The Financial Conduct Authority has warned that employees of financial services firms could be visited at home to have their work overseen, as it sets out its latest expectations for remote and hybrid working.
The City watchdog said firms considering permanent remote or hybrid working will be evaluated on a case-by-case basis and should be prepared to have their plans reviewed by the FCA.
In an update published this week, the FCA said firms must be able to prove that the lack of centralised location or remote working will not affect its ability to meet regulations, impede its ability to oversee its functions, cause detriment to consumers or damage the integrity of the market.
Firms will also need to ensure their plans for hybrid or remote working do not increase the risk of financial crime or reduce competition in the market.
The FCA said firms should also be able to prove that a hybrid working model will not prevent the FCA from receiving information about the firm or reduce the accuracy of the Financial Services Register for others if, for example, consumers are not able to contact the firms at the place of business shown on the FS Register.
Firms will also need to ensure that control functions such as risk, compliance and internal audit can carry out their functions unaffected and the firm has considered any data, cyber and security risks that remote working poses, particularly if staff transport confidential material and laptops between locations. There should be sufficient systems and controls, including the necessary IT functionality, to support all of these factors.
As more firms transition to a hybrid model, they will also need to ensure there is appropriate governance and oversight by senior managers under the Senior Managers regime.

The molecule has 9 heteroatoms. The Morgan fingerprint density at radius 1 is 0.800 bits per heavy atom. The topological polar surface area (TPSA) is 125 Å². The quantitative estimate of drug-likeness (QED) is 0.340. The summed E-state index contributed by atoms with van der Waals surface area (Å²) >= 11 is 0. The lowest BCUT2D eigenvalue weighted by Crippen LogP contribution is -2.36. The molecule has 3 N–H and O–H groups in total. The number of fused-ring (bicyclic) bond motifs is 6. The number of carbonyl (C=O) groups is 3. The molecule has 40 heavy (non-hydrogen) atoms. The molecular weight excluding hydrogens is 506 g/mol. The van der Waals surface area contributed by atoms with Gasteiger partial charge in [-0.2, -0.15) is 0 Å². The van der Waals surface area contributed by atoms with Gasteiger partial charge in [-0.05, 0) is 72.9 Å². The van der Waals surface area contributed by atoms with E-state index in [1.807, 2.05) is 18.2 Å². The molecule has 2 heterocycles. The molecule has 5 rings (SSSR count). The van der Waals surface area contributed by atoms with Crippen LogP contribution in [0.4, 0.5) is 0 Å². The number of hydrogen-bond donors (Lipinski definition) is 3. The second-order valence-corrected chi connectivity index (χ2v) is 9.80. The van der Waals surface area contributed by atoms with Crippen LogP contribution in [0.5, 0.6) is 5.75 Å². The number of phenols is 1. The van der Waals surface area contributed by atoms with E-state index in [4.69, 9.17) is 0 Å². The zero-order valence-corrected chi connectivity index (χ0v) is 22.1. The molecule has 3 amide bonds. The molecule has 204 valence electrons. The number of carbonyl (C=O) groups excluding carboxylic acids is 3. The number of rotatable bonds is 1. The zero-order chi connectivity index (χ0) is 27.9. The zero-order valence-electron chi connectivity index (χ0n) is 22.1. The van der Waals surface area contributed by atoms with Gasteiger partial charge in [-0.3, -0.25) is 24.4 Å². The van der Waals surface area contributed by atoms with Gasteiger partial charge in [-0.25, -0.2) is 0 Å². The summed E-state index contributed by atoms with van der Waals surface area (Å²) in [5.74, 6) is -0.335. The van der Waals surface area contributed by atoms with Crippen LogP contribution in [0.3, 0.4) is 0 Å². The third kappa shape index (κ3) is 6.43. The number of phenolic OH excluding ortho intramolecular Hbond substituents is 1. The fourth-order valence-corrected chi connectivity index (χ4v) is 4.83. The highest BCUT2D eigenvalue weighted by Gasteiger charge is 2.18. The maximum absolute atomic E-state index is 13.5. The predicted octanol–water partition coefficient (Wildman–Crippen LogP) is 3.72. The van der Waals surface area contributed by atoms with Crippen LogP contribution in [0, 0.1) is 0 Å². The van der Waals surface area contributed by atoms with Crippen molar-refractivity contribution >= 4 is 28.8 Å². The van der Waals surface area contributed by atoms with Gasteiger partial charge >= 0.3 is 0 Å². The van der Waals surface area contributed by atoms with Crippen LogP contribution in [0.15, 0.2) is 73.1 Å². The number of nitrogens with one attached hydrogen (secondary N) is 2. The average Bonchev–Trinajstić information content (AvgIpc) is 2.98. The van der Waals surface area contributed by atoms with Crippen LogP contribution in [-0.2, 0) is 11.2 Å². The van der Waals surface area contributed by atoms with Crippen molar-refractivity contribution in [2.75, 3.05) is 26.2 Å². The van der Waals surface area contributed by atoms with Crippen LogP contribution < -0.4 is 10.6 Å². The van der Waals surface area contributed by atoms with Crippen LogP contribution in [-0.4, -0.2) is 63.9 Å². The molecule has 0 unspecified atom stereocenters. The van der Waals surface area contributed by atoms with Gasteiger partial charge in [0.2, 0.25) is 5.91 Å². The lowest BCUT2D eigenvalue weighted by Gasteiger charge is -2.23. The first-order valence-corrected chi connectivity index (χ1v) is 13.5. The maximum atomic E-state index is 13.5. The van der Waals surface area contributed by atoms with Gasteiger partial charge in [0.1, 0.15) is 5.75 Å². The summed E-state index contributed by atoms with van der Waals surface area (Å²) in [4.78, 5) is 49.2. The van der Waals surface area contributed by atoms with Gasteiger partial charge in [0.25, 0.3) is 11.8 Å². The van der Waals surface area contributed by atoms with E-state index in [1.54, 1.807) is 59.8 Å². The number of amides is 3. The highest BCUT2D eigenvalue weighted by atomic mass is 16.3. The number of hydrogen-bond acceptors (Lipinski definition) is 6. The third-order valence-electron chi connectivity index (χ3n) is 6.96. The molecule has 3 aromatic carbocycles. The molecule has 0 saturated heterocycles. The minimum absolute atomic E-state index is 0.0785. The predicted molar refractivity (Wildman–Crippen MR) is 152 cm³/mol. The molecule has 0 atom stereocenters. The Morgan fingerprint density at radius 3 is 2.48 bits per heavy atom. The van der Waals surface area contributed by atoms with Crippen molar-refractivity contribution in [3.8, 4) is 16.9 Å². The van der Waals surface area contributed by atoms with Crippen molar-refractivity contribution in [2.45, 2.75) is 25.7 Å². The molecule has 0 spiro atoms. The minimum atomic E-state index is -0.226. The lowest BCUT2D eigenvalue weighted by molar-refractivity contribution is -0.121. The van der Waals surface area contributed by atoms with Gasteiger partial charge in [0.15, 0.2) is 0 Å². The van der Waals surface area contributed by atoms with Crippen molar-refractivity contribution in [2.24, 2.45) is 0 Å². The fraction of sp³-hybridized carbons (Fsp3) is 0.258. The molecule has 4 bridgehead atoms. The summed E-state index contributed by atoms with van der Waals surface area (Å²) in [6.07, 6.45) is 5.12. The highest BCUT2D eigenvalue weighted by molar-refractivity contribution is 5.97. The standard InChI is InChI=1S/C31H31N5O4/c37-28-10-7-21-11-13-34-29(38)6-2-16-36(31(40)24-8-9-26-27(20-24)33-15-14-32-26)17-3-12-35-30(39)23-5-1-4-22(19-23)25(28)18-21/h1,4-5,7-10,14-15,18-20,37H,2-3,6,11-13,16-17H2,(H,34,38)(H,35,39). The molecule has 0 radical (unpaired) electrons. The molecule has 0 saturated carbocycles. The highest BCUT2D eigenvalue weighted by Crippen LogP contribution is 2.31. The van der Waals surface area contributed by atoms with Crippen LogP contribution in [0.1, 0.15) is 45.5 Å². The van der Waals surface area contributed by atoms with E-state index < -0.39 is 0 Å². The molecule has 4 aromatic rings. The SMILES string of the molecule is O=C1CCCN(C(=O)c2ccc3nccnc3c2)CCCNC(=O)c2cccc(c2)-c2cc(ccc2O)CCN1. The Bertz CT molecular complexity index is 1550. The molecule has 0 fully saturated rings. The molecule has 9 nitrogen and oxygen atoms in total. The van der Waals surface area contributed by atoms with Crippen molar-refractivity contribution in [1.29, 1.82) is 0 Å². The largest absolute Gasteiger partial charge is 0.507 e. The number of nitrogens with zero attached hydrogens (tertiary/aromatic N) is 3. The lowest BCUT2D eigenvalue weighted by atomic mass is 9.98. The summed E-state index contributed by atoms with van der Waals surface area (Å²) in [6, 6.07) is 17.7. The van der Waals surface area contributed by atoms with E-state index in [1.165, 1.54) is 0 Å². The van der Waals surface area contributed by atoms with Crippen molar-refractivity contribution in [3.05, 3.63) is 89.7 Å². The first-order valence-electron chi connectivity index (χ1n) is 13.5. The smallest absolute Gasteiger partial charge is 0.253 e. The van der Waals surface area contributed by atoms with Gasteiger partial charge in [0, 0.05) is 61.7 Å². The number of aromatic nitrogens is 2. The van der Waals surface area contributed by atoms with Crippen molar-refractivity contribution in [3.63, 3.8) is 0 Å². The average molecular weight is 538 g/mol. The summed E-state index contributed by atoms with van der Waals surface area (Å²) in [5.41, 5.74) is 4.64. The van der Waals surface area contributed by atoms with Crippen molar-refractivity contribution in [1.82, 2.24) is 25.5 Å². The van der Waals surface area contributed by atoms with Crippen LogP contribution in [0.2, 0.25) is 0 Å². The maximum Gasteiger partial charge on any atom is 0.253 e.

In addition, firms must also ensure that an appropriate culture can be put in place and maintained in a remote working environment and the effect on staff, including wellbeing, training and diversity and inclusion is considered.
The FCA said in a statement: “It’s important any form of remote or hybrid working adopted should not risk or compromise the firm’s ability to follow all rules, regulatory standards and obligations or lead to a failure to meet them.
“We should be able to access firms’ sites, records and employees. It’s important that firms are prepared and take responsibility to ensure employees understand that the FCA has powers to visit any location where work is performed including residential addresses for regulatory purposes. This includes supervisory and enforcement visits.”
The FCA said that under Principle 11 of the FCA’s Principles for Businesses, firms are required to disclose any changes to how they operate.
For firms applying to be authorised or registered, they will need to continue to meet the threshold conditions in Schedule 6 Part 1B of FSMA, but will need to include the arrangements for remote working in the application.